University of Minnesota Center for Antiracism Research for Health Equity Receiving $300,000 to Research Maternal Care Racial Inequity


The University of Minnesota’s Center for Antiracism Research for Health Equity will be getting $300,000 to research maternal care inequities. The funding was given to the center in the newly passed Dignity in Pregnancy and Childbirth Act.

According to FOX 9, “In Minnesota, maternal and infant health inequities are alarming. Black women in Minnesota are more than twice as likely to die during or after pregnancy than their white counterparts.” The bill and the funding are hoping to close the alleged gap in healthcare and create a more equitable system for maternal care. They believe that “over half of maternal deaths are preventable” and that “racism and bias in the healthcare system” disproportionately affect the type of care that mothers receive.

The $300,000 in funding is going to be put towards making a curriculum that will be implemented in hospitals and birthing centers. They are hoping it will be used nationwide to teach about antiracism and implicit bias, to help to close the inequity between Black and White mothers.

Dr. Rachel Hardeman, a U of M researcher behind the program and who’s research the bill was supporting said, “This training is an important starting point for dismantling systemic systems and structures that have continued to create inequities in maternal and infant health across the life course.” Dr. Hardeman also said that, “We are the only industrialized nation that has a rise in the maternal mortality rate right now.”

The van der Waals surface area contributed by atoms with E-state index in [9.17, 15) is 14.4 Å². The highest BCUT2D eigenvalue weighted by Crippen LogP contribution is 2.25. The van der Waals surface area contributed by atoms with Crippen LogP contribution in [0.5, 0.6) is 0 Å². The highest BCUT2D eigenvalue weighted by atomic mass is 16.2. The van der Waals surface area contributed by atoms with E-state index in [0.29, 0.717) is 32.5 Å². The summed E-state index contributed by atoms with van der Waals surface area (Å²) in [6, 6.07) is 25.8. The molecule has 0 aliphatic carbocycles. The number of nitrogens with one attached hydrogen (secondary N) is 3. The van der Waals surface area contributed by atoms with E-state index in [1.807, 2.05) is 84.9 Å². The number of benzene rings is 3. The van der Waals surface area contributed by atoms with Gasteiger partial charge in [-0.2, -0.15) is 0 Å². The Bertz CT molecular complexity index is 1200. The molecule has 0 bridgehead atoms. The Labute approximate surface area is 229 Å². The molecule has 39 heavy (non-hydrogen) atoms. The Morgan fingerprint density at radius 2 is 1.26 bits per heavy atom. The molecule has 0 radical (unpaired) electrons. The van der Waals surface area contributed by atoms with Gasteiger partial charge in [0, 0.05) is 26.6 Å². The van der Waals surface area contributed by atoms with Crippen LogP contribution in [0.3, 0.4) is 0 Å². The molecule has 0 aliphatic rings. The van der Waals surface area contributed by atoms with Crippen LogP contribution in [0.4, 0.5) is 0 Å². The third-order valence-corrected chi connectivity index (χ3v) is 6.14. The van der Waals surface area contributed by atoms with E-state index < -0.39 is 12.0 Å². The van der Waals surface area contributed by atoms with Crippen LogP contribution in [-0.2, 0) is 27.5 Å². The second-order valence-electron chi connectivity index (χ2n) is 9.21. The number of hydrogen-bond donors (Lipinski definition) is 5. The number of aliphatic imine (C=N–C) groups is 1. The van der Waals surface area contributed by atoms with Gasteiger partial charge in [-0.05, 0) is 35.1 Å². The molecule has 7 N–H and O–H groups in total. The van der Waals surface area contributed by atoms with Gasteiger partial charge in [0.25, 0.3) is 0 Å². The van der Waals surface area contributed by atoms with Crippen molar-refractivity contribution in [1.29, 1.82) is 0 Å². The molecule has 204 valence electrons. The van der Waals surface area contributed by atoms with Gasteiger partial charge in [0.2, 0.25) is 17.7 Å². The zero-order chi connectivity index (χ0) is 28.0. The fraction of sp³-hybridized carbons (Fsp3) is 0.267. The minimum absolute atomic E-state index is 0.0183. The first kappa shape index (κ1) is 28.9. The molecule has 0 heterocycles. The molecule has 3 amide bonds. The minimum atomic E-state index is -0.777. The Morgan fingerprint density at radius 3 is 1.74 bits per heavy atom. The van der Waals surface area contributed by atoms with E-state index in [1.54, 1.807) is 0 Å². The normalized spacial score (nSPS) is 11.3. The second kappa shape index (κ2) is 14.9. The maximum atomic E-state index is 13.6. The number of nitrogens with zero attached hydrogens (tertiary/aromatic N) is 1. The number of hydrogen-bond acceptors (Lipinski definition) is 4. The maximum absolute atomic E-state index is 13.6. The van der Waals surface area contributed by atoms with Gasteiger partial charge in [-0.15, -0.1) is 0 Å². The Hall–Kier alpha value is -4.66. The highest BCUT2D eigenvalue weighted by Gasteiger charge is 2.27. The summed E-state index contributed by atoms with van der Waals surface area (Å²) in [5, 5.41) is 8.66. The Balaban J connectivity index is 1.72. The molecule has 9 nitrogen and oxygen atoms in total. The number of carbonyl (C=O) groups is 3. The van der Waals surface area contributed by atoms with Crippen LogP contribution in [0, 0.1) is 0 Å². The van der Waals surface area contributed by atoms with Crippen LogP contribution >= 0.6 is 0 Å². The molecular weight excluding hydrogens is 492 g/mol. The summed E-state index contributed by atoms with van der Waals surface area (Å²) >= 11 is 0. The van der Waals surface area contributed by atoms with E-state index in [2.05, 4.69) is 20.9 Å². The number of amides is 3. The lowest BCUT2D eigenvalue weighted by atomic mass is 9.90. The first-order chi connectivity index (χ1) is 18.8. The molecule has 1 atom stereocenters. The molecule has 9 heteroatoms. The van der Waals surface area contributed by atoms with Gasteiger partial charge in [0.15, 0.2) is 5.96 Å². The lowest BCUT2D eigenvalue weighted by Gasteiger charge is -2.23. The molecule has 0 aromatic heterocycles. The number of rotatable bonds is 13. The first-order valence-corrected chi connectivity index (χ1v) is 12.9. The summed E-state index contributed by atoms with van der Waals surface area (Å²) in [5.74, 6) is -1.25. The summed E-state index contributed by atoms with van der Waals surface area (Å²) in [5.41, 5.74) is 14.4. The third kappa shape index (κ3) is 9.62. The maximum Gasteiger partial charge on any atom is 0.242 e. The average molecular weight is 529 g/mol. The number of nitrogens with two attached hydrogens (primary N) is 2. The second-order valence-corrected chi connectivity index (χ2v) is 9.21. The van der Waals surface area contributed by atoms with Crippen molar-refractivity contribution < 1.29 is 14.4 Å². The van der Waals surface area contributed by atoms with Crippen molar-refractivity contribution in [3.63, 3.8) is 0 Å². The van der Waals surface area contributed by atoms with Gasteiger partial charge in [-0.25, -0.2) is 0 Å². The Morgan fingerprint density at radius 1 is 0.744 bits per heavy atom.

According to the National Heart, Lung, and Blood Institute, in the United States “the maternal death rate has increased an estimated 58% since 1990.” They link the rising maternal mortality to cardiovascular disease and say that there is a substantial amount of evidence to back up that claim. The article also addressed racial disparities. Patrice Desvigne-Nickens, M.D., a medical officer in the Heart Failure and Arrhythmia Branch in NHLBI’s Division of Cardiovascular Sciences said, “We do know that racial and ethnic minorities and older women tend to have cardiovascular risk factors that predispose them to adverse pregnancy outcomes.”

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Hayley Tschetter is a reporter with The Minnesota Sun | Star News Network and The College Fix. She graduated with a degree in Communications from the University of Northwestern-St. Paul. Send news tips to [email protected]
Photo “University of Minnesota” by The University of Minnesota. 






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